Thursday, November 30, 2006

Romans 3:21

But now a righteousness from God, apart from law, has been made known, to which the Law and the Prophets testify.

We change subjects within Paul’s letter now, as we look at verses 21-31 of chapter 3 and forward. Remember, Paul spent the past 63 verses, from Romans 1:18-3:20, talking about the bad news, the sinfulness of mankind. Now, for the first time since verse 17 of chapter 1, Paul returns to the topic he introduced in his thesis: a righteousness from God revealed in the gospel.

But now, a righteousness from God has been made known in the gospel, apart from the law, as attested in the Old Testament. Paul jumps back to what he said in his thesis statement: chapter 1 v.17. He had to diverge for a moment to explain why the gospel matters at all, and remember that his conclusion was that God will justly and righteously unleash his wrath on sinners; since everyone is a sinner, we need the gospel. Understanding our need for the gospel, for salvation, Paul assures us that we can have faith in the gospel, not only because it is the power of God for salvation, but also because in it, a righteousness from God is made known. And remember, it is God’s righteousness that has us in trouble. God cannot simply overlook sin. He can’t just say, “It’s okay, I forgive you.” Sin is not okay. God must punish it. In His original covenant with Adam and Eve, He promised that the sinner will die. And what amazed Paul about the gospel is that God has made a way to save people without compromising His justice. He punished His Son to ensure His justice. And Paul is assured that he is saved, because God would be unrighteous to punish him for his sins, if He has laid those sins on Christ. God cannot demand that Paul be given the death penalty if Christ has already received the death penalty in Paul’s name. This is a righteousness from God displayed in the gospel. And Paul is amazed that God can righteously acquit the guilty. It’s called grace. And it’s amazing.

What is grace? It’s more than “unmerited favor.” It’s not only that we didn’t deserve favor. It’s that we deserved eternal damnation. So God’s grace is more than, “God forgives us.” God’s grace is His favor freely bestowed on those who deserve His condemnation at the cost of His Son. G.R.A.C.E. = God’s Riches at Christ’s Expense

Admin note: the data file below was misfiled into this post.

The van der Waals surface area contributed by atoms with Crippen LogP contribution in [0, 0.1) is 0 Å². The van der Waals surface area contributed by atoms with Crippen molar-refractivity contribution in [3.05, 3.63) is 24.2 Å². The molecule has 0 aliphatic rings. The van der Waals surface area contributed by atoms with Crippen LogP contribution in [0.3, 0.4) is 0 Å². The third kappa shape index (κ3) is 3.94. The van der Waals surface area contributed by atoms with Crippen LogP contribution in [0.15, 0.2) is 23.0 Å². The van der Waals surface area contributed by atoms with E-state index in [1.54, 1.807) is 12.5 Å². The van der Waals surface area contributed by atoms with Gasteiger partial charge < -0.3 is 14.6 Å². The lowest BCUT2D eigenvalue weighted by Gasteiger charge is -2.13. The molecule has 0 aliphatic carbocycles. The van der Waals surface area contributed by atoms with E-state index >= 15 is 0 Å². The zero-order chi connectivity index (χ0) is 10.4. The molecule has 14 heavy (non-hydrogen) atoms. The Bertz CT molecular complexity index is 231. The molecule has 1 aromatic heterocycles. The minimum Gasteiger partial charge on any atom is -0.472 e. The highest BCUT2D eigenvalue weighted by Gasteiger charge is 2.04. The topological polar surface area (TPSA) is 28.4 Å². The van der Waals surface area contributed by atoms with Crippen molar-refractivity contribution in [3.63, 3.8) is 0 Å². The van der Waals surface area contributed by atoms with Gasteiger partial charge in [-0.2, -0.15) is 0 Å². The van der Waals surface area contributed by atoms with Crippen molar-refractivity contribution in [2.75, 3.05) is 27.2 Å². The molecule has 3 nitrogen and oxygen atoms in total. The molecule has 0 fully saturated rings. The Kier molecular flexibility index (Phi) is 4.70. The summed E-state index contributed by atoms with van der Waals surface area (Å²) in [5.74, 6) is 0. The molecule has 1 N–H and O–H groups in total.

The words “But now” declare the change that took place when we went from “under wrath” to “under grace.” We were not “in Christ,” but now we are. We were lost but now are found. The words “But now” also are used by Paul, I think, to remind us of the work of God in history.
Before Christ, everything was B.C., and now, after Christ, everything is A.D., the Year of Our Lord… Paul makes a temporal distinction between what God had been doing in preparation for the fullness of time in the days of the old covenant, and the fulfillment of those old covenant promises and prophesies and types as represented by Christ and the new covenant. The old covenant was then…But now we have the new covenant. It is finished.

Second, Paul says that God’s righteousness has been revealed “apart from the law,” apart from our works of the law, apart from our doing anything, apart from our obedience. Paul is saying that God’s righteousness is displayed in us in such a way that nothing we do contributes to it. There is absolutely nothing we bring to this display of God’s righteousness. It is an alien righteousness, provided by God, and received by the channel of faith. It is not something in us or from us.

Third and finally in this verse, Paul is telling us that he is not giving us a new teaching, but that this truth of the gospel and justification by faith is demonstrated in the Old Testament itself. The Old Testament clearly witnesses to it and testifies of the truth of the gospel and justification by faith. In fact, in Romans 4, the place that Paul will go to show the proof of the gospel from Scripture is from Genesis and the story of Abraham. You know, often times we ask this question, “Salvation is by grace through faith in the New Testament, but was it the same way in the Old Testament?” Paul would have never asked that question. He might have asked, “Salvation is by grace through faith in the Scriptures (the Old Testament), but is it still that way since the Messiah has completed His work (in the New Testament)?” Paul knew that the gospel of salvation by grace through faith alone was both old covenant and new covenant reality. In the old covenant, people had to look forward to the coming promised Messiah; in the new covenant, people have the completed glory of Jesus Christ.

Tuesday, November 28, 2006

Romans 3:19-20

Now we know that whatever the law says, it says to those who are under the law, so that every mouth may be silenced and the whole world held accountable to God. Therefore no one will be declared righteous in His sight by observing the law; rather, through the law we become conscious of sin.